Swamiji had an extremely facile pen. There was no effort or strain. Sentences became paragraphs. Paragraphs became leaflets, leaflets turned into pamphlets and pamphlets into books.
The Ashram workers sometimes delayed the return of the manuscript notebooks entrusted to them for typing. So Swamiji used more and more notebooks. He kept some in the writing room and some in the office, so that any moment he would be able to write. He kept several pens, all filled with ink and ready. He kept a pair of spectacles in the writing room, another in the almirah, a third in the office. No time should be lost in searching for them: work was of paramount importance. He kept several torch-lights too–one near the bed, one near his writing desk, one near the easy chair on which he rested. Even at dead of night, if a good thought came, it must at once be recorded. It must not be lost to the world.
Sivananda did not use chair and table. He found it inconvenient. He could not spread his books and notebooks comfortably on the table. So he squatted on the ground, with a broad writing desk in front.
Sometimes Swamiji did the typing himself. The entire matter for the book Sure Ways for Success in Life and God-realisation was typed by him straight on the machine without a draft.
For Sivananda there were no moments of inspiration and moments of depression. It was all a chain of inspired moments for him. His knowledge welled up from within. His difficulty was that he did not find time to express all his thoughts. Once he said to a student: “I cannot stop writing. I will write till I become blind. If I become blind, I will dictate and somebody will write for me. Thus I will continue my mission of dissemination of spiritual knowledge till the end of my life”.
In February 1950, Swamiji developed an unyielding pain in the right arm. It was put to him that it would be helpful if he reduced his writing for a couple of days. But Sivananda would not listen. “That is death while living” he said, and went on to add, “It will be all right. But I will have to go on with the writing”.
Swamiji recorded his thoughts in various notebooks as and when they arose. Some thoughts would cross his mind when he was on the Ganges bank. He would run inside and record them. He would develop the ideas later on. Or he would be relaxing in a chair. A sudden flash of thought would send him scurrying to his writing desk. Often Sivananda carried with him his manuscript book. While climbing the height leading to the Ashram Bhajan Hall, he would register a thought. While running round the Bhajan Hall for a little exercise, he would dictate a few thoughts to the steno.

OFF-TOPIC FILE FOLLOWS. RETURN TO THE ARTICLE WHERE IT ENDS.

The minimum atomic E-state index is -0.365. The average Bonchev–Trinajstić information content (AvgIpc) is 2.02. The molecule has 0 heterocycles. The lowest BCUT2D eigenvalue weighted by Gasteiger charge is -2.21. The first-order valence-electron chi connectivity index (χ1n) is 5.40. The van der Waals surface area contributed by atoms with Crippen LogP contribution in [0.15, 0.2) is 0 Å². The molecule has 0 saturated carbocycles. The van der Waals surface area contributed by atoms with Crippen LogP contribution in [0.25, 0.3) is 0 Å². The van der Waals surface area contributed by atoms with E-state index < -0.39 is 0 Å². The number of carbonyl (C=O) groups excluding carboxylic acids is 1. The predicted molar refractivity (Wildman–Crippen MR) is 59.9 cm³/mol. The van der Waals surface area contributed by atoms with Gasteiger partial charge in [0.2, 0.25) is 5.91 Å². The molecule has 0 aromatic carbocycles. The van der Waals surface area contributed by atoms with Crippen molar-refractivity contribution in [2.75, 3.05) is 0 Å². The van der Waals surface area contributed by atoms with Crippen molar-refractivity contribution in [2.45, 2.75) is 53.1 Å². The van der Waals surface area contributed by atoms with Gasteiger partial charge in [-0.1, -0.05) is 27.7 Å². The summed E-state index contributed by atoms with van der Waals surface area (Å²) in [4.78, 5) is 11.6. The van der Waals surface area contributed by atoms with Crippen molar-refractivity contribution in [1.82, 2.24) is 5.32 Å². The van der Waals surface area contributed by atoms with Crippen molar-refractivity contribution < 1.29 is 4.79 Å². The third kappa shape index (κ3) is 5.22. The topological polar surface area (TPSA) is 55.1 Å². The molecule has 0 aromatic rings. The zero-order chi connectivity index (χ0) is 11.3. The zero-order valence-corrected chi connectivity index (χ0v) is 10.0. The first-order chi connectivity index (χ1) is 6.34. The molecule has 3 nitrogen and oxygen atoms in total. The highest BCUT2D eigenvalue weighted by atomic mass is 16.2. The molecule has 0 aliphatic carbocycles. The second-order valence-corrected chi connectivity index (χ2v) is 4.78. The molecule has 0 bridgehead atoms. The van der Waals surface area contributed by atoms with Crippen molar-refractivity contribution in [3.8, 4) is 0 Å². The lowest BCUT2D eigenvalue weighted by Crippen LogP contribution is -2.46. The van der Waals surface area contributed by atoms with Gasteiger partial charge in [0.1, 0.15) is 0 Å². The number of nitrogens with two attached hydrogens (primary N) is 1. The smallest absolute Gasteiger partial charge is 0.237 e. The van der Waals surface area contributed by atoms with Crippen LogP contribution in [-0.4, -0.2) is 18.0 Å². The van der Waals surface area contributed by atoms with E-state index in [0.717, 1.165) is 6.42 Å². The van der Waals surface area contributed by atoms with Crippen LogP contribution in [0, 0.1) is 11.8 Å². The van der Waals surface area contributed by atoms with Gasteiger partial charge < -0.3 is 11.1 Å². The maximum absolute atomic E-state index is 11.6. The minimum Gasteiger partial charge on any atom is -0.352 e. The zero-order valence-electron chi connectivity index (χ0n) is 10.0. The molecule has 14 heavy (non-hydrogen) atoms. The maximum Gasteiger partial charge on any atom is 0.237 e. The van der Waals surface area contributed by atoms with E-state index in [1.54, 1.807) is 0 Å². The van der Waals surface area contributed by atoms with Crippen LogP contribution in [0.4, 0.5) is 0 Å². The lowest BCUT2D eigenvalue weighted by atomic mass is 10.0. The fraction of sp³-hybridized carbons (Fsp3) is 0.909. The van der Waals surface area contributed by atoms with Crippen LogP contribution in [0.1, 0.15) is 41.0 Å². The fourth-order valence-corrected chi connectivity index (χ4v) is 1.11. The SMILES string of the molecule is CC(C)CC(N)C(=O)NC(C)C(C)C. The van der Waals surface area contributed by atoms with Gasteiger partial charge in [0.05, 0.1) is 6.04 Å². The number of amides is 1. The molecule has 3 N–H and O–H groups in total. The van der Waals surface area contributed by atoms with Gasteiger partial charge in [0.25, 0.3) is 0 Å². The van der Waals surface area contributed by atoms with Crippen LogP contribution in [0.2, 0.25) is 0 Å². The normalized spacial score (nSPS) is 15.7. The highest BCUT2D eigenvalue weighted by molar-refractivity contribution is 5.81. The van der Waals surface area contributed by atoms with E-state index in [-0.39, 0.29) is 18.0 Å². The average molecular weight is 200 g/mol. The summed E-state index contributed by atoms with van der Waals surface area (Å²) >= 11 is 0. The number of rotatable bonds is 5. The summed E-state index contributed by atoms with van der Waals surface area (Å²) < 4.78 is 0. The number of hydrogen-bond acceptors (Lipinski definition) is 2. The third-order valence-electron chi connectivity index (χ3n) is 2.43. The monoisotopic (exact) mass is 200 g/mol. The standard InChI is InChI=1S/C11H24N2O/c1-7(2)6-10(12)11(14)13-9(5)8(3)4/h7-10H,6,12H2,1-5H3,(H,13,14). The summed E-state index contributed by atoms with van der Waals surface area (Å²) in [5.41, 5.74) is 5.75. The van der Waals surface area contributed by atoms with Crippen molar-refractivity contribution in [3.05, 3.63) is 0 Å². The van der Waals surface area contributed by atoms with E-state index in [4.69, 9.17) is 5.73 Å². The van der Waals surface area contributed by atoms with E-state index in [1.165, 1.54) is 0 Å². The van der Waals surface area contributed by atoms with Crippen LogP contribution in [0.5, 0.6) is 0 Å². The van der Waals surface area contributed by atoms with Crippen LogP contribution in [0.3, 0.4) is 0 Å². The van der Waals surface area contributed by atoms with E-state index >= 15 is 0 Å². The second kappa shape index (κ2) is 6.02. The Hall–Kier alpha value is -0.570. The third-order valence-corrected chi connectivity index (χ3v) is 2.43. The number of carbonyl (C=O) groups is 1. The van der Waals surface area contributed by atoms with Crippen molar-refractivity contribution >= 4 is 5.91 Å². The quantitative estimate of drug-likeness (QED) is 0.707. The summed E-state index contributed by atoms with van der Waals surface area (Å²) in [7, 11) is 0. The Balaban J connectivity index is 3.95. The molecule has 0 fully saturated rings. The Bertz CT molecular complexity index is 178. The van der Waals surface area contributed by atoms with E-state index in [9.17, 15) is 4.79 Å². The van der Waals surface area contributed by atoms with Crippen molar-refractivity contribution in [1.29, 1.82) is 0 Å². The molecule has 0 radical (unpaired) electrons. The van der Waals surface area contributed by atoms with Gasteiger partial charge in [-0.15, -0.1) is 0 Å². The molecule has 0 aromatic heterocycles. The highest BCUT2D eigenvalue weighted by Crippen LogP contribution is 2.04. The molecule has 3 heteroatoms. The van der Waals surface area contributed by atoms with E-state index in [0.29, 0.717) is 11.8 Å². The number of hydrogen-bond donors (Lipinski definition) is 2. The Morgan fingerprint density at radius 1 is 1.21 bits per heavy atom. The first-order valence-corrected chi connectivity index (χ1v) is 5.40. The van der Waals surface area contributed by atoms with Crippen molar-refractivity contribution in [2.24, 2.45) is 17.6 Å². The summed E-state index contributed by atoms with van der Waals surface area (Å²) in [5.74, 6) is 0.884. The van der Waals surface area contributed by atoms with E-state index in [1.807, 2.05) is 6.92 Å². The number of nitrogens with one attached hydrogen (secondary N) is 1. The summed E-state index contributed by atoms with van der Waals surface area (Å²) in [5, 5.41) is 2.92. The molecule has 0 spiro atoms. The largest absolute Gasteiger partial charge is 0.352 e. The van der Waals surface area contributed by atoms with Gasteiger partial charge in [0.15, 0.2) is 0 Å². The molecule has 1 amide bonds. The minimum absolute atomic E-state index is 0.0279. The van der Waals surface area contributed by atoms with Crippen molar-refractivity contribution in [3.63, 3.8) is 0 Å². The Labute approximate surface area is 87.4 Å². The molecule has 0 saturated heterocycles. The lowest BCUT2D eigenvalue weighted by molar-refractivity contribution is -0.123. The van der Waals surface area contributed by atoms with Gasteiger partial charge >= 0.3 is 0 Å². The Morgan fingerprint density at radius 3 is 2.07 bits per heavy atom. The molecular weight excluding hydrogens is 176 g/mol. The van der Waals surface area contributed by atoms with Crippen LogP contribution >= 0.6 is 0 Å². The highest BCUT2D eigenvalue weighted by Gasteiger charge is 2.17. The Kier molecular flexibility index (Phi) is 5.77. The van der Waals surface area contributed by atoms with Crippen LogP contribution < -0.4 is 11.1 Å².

Sivananda did not look to grammatical perfection or high literary standard. When some mistakes were pointed out in his writing, he commented: “I do not pay much attention to the beauty of the language and the rules of grammar. Ideas are important. There is a peculiar power in my writings. To revise, correct and improve the language is a job for the scholars, Pundits and grammarians”. Swamiji’s main concern was to write fast and disseminate as much spiritual knowledge in as short a time as possible. “I believe in maximum spiritual good to the public in a short space of time” wrote the Master, in a letter to his disciple Paramananda who was getting his first books printed in Madras, “Do you know Dhana-dan Kam or Fata-fut Kam? You will have to complete four or five books at a time by engaging several presses. Don’t rely on one only I like 20 days’ production or 10 days’ blowing out”.
Sivananda wrote to serve. Says the Master in one place in his writings: “I spent much of my time in meditation and practised various kinds of Yoga in my Sadhana, and my experiences have all come out in many of my publications as advice to aspirants. I quickly sent out my thoughts and experiences to help the world and struggling seekers after Truth”. Periodically Swamiji went through his old replies to spiritual aspirants a second time, took out useful paragraphs of general interest and converted them into spiritual lessons.